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Based on the Scripture readings:
1 Kings 19:9-15a
Romans 8:22-27

2008 February 24
Third Sunday in Lent
The Rev. Dr. Kenneth F. Baily, Senior Pastor

Wanting Prayer

As I mentioned earlier, on the third Sunday of each month we try often to go a little further, a little deeper, in contemplating and practicing prayer. This third Sunday in Lent is a good time to do this.

I begin with hymn text from the fifteenth century by Bianco de Siena. It's old fashioned, but it speaks to me as an overture to prayer: 

(singing)
Come down O Love, divine,
seek thou this soul of mine,
and visit it with thine own ardor glowing.
O Comforter draw near,
within my heart appear,
and kindle it thy holy flame bestowing.

The best way to engage prayer is to pray, but I want to explore three ideas as a starting point for our journey. They're all inspirations to pray. First is the notion that prayer is wanting God. Second is the assertion that God is near. And third is the affirmation that God wants us. I hope that these help us.

William McNamara is the person who wrote this short, rich summary of our topic: he says "Prayer is wanting God, not wanting to want God." Prayer is wanting God. It's not something endlessly mysterious, although it certainly contains mystery. It's not inconceivably complex, although it deals with the most complicated of concerns. But whether our prayer is silent, spoken, expressed in action, individual or collective, it is defined by wanting God, which is simple and also revolutionary and amazing.

On some level, all of us came into this room this morning because we want God. Not because we know everything or trust everything or accept everything, but because we want something that is, indeed, beyond things. We want God. So in some way the mere act of our entering this room is a prayer.

Now we all want God, indeed we each want God, in many different ways. Sometimes we want God in silence, or supplication, which means something about our times of need. But sometimes we want God amidst experiences of ecstasy, joy, irrational exuberance, and that can mean almost the opposite of silence. But it's all about wanting God, which makes the implicit claim that God's presence

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is more important than God's distance.

I do not want to live in a world without God's presence. I really don't. As strong as is my ego, and as much my distaste for powerlessness of sorts, as much as I disdain so much of the history of God's people in crusade and inquisition and discrimination and exclusion and just plain old mean-spirited stupidity, and as much as I want to live in a world without all of that, I don't want to live in one without God.

There is almost nothing that I know about love, about justice, about inclusiveness, hope, respect, health, intellect, about global politics, hunger programs, social progress, illness, evil, relationships, and my own ability to sleep soundly at peace with myself that is not touched by God. That's a whole bunch of other sermons, but it all comes down to the truth that I want God. I'm not saying that my whole life is a prayer. I am saying that I value prayer and even need prayer, always.

The Biblical scholar Gunther Bornkamm says that the essence of Jesus' prayers, all Jesus' prayers, has one simple message: God is near. It all comes down to that. God is near. Consider the prayer that Jesus taught his disciples that we repeat today. God, thy Kingdom come. Thy will be done. Give us daily bread. Immerse us in the economy of interpersonal forgiveness. Let the cup to pass from us. Have you forsaken us? We believe that you are near, that you hear, that the time that we are in and the time that we are entering are times touched by you. As close as our heart, our breast, our body, the body of Christ. God, you are near.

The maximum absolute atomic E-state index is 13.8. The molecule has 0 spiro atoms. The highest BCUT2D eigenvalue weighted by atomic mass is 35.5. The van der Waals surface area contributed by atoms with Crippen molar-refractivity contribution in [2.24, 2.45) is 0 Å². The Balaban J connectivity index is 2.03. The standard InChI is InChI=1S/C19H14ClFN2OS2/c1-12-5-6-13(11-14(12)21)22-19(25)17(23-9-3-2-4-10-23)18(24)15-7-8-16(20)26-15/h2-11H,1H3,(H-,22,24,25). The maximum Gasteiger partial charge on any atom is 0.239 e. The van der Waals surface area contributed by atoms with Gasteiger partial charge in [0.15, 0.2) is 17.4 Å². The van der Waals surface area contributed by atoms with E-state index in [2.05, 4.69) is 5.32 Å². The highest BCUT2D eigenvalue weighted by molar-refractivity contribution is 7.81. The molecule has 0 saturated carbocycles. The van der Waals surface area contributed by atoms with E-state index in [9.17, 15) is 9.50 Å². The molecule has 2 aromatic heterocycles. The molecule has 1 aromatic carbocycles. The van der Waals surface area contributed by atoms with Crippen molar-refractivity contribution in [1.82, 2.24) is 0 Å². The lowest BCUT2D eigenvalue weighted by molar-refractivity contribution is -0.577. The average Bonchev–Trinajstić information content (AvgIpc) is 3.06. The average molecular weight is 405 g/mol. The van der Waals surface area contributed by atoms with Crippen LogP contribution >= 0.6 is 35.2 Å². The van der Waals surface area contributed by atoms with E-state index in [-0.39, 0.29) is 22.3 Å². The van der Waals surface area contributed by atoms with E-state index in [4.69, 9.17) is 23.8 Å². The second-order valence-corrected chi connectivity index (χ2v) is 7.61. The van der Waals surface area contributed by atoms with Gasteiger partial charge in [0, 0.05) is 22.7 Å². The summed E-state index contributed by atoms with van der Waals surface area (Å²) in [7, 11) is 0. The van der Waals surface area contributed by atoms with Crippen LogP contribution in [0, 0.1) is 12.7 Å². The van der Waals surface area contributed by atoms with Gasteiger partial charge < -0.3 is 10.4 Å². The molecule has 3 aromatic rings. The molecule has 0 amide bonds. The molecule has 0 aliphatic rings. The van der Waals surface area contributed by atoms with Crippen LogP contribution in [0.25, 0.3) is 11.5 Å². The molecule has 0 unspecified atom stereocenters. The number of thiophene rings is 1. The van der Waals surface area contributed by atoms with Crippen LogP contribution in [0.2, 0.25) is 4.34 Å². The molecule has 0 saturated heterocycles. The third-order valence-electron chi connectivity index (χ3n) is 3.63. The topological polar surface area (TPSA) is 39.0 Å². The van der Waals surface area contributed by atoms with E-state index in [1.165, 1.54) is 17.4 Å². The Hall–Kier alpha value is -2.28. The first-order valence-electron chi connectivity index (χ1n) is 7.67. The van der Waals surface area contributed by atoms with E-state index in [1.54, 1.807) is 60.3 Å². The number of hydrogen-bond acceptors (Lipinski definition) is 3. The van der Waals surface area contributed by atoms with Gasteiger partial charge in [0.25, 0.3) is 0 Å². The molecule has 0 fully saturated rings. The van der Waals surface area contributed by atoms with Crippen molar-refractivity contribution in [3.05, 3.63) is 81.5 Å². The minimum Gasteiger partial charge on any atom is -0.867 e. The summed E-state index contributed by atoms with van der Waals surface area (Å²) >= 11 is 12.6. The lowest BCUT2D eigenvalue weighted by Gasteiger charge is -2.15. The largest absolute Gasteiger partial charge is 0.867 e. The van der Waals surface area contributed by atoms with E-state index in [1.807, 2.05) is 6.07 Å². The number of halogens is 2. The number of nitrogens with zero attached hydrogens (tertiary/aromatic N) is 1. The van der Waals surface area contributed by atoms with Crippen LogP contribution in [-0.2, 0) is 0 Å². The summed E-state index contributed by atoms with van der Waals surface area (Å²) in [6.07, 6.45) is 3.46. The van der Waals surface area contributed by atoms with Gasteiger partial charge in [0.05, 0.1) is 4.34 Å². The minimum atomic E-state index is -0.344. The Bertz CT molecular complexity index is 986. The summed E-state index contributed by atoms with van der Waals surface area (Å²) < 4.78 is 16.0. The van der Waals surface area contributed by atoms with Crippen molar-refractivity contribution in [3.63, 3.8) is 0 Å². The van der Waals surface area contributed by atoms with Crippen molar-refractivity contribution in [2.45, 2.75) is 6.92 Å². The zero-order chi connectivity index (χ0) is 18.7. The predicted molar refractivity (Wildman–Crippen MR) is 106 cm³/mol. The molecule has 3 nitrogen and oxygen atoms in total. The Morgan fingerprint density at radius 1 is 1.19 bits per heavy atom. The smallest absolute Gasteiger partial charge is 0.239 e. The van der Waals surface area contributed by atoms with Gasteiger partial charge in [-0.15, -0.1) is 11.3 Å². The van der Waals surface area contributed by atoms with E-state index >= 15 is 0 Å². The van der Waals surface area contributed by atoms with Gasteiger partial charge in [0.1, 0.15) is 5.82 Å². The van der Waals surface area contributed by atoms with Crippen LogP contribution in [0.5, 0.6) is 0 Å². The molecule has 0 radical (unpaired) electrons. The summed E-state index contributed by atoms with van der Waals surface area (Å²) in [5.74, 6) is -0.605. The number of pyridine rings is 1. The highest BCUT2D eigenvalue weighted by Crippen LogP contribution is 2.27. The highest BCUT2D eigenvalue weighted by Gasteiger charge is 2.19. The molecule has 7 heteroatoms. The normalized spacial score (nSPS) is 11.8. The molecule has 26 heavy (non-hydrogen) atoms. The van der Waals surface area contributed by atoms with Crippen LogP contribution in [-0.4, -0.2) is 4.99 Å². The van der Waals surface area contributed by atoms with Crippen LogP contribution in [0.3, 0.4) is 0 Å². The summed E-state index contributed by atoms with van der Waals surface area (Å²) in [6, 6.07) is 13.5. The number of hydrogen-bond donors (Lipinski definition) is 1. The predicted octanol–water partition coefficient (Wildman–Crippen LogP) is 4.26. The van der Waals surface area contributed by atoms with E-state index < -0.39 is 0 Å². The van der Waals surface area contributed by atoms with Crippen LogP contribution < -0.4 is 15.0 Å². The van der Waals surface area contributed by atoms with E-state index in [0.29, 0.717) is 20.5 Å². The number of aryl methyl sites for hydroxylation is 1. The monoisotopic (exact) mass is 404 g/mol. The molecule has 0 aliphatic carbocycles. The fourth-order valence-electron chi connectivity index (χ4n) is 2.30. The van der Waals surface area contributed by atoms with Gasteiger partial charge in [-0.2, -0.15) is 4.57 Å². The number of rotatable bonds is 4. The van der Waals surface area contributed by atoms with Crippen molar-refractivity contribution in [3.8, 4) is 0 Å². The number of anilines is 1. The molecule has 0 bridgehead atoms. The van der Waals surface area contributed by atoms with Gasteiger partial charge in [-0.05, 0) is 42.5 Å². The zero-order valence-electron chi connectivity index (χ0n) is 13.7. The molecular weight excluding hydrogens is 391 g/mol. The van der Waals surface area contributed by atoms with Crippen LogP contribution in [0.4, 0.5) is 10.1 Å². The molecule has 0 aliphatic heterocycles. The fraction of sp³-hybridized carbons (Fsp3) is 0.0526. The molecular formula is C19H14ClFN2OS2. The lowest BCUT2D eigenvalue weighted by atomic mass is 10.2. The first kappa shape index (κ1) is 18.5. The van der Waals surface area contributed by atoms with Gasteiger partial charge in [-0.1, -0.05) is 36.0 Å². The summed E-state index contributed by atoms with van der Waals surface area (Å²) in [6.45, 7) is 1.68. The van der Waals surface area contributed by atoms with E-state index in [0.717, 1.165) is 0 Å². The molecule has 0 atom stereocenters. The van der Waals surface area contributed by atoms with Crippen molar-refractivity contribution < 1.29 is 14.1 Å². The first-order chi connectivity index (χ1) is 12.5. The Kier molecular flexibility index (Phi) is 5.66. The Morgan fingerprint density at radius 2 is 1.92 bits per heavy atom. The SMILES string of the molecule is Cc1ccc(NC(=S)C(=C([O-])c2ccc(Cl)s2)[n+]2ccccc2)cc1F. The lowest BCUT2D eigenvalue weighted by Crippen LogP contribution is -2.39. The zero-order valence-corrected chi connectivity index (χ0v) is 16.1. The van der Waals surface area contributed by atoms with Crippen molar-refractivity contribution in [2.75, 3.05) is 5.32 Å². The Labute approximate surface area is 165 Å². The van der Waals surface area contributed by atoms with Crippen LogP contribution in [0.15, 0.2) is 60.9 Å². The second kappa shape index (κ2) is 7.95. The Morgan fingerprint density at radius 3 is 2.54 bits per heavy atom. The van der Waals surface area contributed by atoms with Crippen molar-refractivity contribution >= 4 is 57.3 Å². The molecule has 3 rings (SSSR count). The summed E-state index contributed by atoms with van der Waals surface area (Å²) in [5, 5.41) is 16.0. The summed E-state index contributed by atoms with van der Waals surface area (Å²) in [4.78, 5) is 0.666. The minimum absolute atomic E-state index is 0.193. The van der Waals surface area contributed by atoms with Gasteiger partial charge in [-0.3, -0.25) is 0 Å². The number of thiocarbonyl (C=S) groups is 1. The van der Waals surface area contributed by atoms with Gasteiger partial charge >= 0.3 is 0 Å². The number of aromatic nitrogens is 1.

We heard two Biblical witnesses about the voice of God and the proximity of God in the readings this morning. First we heard about Elijah in that dramatic, astounding moment of anxiousness and fear and purpose climaxing in his run from Jezebel and perhaps from God, but God keeps feeding him and finally says, get out of your cave Elijah, and I'll be right there. And then we witness the litany of explosive, almost supernatural events where there arrives a rock-crushing wind, but God is not in the wind, and an earth-shaking tremor, but God is not in the earthquake, and a holy, searing, consuming fire, but God is not in the fire. It makes me wonder why insurance companies still call these "acts of God," when the scriptures say they aren't. Because after all those comes God's act. God's voice, actually. The RSV names it as a "still, small voice." The NRSV says it is the "sound of sheer silence." No one translates it sufficiently: God's voice is bath qo* (pronounced bat cole), which as I said a few weeks ago comes through quite simply as "the daughter of a sound."

Have you ever heard the daughter of a sound? It's not always helpful to ask if people hear voices. But have you heard the daughter of a sound, sensing God's presence? I have. Because sometimes

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I realize that God is near.

In Kings we learn about what it sounds like when God is near. The Apostle Paul talks about what we sound like when we draw near to God. Here in Romans he's talking about when life is hard. He's addressing when we're under duress, persecution even, and waiting in body and soul just to get better. He pleads for "the redemption of our bodies," and we can all sense what that means. Then he introduces to our language both the essence and the idiom of how we sound, sometimes, when we're talking to God about our deepest concerns. Listen to these two phrases, the first of which says "The Spirit helps us in our weakness," and then "the Spirit intercedes for us, with sighs too deep for words." Sighs too deep for words.

If these two phrases are translated awkwardly but literally, the first says that "the Spirit takes a share in the weakness of us," and the second one says "the Spirit supplicates on our behalf with groans unutterable." Is that how we pray in God's presence? With sighs too deep for words and groans unutterable, beside someone with a share in us?